Maggots Improve Chronic Hoof Puncture Wound Healing

You might have heard about the value of using medical maggots to clean infected, nonhealing wounds in horses and humans, but did you know they can also help clean up infection in structures deep within the hoof?

At the 2009 American

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You might have heard about the value of using medical maggots to clean infected, nonhealing wounds in horses and humans, but did you know they can also help clean up infection in structures deep within the hoof?

At the 2009 American Association of Equine Practitioners Convention, held Dec. 5-9 in Las Vegas, Nev., one presenter described improved success with treating certain difficult deep hoof puncture wounds using maggots. Specifically, Raul Bras, DVM, of the Rood & Riddle Equine Hospital in Lexington, Ky., reported increased success with using maggots to treat punctures of the navicular bursa compared to previous studies.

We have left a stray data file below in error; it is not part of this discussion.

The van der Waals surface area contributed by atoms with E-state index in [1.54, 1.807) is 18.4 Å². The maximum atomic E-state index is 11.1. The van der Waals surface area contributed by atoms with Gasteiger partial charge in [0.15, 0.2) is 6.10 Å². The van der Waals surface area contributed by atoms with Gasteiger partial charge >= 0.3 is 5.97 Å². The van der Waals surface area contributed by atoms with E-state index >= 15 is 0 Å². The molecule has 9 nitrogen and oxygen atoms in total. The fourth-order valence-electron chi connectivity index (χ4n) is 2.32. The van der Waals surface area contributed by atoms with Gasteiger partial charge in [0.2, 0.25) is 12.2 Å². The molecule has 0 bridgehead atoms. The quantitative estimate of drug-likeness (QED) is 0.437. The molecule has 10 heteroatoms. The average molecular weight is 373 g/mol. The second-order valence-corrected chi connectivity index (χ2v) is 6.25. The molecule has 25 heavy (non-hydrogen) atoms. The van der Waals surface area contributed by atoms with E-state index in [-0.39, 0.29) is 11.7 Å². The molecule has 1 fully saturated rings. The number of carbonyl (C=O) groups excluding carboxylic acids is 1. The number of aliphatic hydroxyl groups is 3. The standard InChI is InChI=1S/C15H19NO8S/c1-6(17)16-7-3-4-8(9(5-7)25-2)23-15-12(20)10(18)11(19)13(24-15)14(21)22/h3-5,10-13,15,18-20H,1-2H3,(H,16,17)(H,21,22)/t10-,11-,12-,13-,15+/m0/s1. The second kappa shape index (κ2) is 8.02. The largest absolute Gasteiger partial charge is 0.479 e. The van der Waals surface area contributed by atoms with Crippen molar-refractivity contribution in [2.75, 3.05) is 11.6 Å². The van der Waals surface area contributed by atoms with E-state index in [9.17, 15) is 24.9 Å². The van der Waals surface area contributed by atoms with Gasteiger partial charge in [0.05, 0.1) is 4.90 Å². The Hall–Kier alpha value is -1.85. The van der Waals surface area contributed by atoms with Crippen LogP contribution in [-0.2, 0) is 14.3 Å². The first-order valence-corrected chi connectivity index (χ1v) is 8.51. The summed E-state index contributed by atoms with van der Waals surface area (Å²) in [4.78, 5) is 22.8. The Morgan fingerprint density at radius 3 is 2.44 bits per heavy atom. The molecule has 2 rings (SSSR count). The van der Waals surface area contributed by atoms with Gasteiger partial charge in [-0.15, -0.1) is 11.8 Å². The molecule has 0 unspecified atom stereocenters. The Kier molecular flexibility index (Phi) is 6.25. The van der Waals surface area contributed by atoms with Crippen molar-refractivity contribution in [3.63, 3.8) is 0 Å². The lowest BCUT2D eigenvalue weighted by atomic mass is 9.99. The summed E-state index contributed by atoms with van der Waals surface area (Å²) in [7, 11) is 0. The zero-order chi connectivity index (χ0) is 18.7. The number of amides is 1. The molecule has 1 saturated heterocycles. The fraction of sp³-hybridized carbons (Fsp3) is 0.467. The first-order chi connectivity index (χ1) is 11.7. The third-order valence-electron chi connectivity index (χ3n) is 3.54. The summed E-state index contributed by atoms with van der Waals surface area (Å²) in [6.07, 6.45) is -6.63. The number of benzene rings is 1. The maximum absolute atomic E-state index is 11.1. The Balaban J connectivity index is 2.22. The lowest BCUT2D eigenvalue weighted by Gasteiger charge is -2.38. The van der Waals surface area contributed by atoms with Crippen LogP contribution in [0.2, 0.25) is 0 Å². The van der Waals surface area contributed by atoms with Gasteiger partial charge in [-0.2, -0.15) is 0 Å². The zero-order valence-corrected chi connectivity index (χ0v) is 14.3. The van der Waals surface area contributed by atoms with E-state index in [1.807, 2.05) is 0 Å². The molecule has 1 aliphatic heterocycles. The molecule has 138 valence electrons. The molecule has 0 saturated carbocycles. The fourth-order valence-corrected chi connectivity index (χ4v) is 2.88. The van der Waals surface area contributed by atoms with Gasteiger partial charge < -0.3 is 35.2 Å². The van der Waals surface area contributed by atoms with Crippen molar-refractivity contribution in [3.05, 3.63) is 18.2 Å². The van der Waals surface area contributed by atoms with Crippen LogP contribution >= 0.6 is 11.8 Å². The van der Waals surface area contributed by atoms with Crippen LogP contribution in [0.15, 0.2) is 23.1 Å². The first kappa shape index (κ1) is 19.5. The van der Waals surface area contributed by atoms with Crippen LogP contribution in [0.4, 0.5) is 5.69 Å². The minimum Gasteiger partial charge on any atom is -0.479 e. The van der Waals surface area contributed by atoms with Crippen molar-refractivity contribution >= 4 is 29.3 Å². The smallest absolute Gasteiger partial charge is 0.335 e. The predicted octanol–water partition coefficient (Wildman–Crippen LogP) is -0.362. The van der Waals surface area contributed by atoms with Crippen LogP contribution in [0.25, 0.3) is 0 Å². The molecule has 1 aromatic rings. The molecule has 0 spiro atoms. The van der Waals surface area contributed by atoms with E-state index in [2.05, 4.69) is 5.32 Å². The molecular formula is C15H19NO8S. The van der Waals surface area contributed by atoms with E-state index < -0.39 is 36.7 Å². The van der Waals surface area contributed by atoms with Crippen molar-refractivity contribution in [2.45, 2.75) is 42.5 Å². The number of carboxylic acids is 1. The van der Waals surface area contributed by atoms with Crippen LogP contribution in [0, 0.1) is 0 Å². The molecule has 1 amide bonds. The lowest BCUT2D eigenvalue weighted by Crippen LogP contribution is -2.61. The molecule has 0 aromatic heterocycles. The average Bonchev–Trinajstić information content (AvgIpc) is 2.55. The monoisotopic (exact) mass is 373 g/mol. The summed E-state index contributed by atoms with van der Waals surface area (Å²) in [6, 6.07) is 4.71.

The navicular bursa is a small, fluid-filled sac between the navicular bone (behind the coffin bone) and the deep digital flexor tendon that runs over it. Puncture wounds that compromise the navicular bursa can be especially problematic because the navicular bursa is a deep structure that’s hard to evaluate, clean, and medicate. Bras advised that puncture wounds affecting this structure often go unnoticed until the horse becomes severely lame within hours or a few days. Complications such as osteomyelitis (bone infection) and damage to the deep digital flexor tendon sheath and/or coffin bone are not unusual if the infection can’t be eradicated quickly.

Some procedures commonly used to clean and treat these wounds might help resolve the infection, but they can damage nearby tissues to gain access to the bursa (such as the "street nail" procedure used for cases with complications, which cuts away significant amounts of tissue to leave a window for treatment)

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Written by:

Christy West has a BS in Equine Science from the University of Kentucky, and an MS in Agricultural Journalism from the University of Wisconsin-Madison.

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